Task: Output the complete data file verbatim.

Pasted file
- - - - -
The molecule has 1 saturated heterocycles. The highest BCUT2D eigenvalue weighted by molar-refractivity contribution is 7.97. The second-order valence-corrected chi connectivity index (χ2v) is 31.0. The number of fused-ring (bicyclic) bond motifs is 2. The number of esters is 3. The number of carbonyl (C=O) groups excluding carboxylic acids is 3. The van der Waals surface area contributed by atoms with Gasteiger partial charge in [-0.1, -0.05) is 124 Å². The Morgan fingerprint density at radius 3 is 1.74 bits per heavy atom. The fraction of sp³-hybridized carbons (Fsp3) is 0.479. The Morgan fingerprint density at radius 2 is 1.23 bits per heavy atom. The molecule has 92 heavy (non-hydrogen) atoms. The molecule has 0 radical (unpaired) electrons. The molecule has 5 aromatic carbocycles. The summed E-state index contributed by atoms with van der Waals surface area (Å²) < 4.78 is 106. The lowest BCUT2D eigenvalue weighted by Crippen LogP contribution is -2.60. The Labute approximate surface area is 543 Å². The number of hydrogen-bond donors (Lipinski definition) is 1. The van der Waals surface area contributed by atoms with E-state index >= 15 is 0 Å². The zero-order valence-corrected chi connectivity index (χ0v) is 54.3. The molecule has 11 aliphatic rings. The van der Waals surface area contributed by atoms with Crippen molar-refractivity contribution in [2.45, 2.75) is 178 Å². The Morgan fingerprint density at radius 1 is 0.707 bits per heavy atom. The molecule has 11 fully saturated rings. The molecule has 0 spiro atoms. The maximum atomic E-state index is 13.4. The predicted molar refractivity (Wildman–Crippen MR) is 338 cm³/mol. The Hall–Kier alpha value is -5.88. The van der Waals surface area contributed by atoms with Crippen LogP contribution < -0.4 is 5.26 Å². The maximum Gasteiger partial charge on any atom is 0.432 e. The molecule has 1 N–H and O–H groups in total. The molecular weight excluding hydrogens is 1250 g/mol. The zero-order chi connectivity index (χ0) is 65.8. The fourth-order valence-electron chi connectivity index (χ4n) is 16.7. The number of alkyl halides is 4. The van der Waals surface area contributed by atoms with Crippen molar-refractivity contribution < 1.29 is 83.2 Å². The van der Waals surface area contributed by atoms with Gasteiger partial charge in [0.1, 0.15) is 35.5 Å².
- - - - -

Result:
The molecule has 1 saturated heterocycles. The highest BCUT2D eigenvalue weighted by molar-refractivity contribution is 7.97. The second-order valence-corrected chi connectivity index (χ2v) is 31.0. The number of fused-ring (bicyclic) bond motifs is 2. The number of esters is 3. The number of carbonyl (C=O) groups excluding carboxylic acids is 3. The van der Waals surface area contributed by atoms with Gasteiger partial charge in [-0.1, -0.05) is 124 Å². The Morgan fingerprint density at radius 3 is 1.74 bits per heavy atom. The fraction of sp³-hybridized carbons (Fsp3) is 0.479. The Morgan fingerprint density at radius 2 is 1.23 bits per heavy atom. The molecule has 92 heavy (non-hydrogen) atoms. The molecule has 0 radical (unpaired) electrons. The molecule has 5 aromatic carbocycles. The summed E-state index contributed by atoms with van der Waals surface area (Å²) < 4.78 is 106. The lowest BCUT2D eigenvalue weighted by Crippen LogP contribution is -2.60. The Labute approximate surface area is 543 Å². The number of hydrogen-bond donors (Lipinski definition) is 1. The van der Waals surface area contributed by atoms with E-state index >= 15 is 0 Å². The zero-order valence-corrected chi connectivity index (χ0v) is 54.3. The molecule has 11 aliphatic rings. The van der Waals surface area contributed by atoms with Crippen molar-refractivity contribution in [2.45, 2.75) is 178 Å². The Morgan fingerprint density at radius 1 is 0.707 bits per heavy atom. The molecule has 11 fully saturated rings. The molecule has 0 spiro atoms. The maximum atomic E-state index is 13.4. The predicted molar refractivity (Wildman–Crippen MR) is 338 cm³/mol. The Hall–Kier alpha value is -5.88. The van der Waals surface area contributed by atoms with Crippen LogP contribution < -0.4 is 5.26 Å². The maximum Gasteiger partial charge on any atom is 0.432 e. The molecule has 1 N–H and O–H groups in total. The molecular weight excluding hydrogens is 1250 g/mol. The zero-order chi connectivity index (χ0) is 65.8. The fourth-order valence-electron chi connectivity index (χ4n) is 16.7. The number of alkyl halides is 4. The van der Waals surface area contributed by atoms with Crippen molar-refractivity contribution < 1.29 is 83.2 Å². The van der Waals surface area contributed by atoms with Gasteiger partial charge in [0.1, 0.15) is 35.5 Å².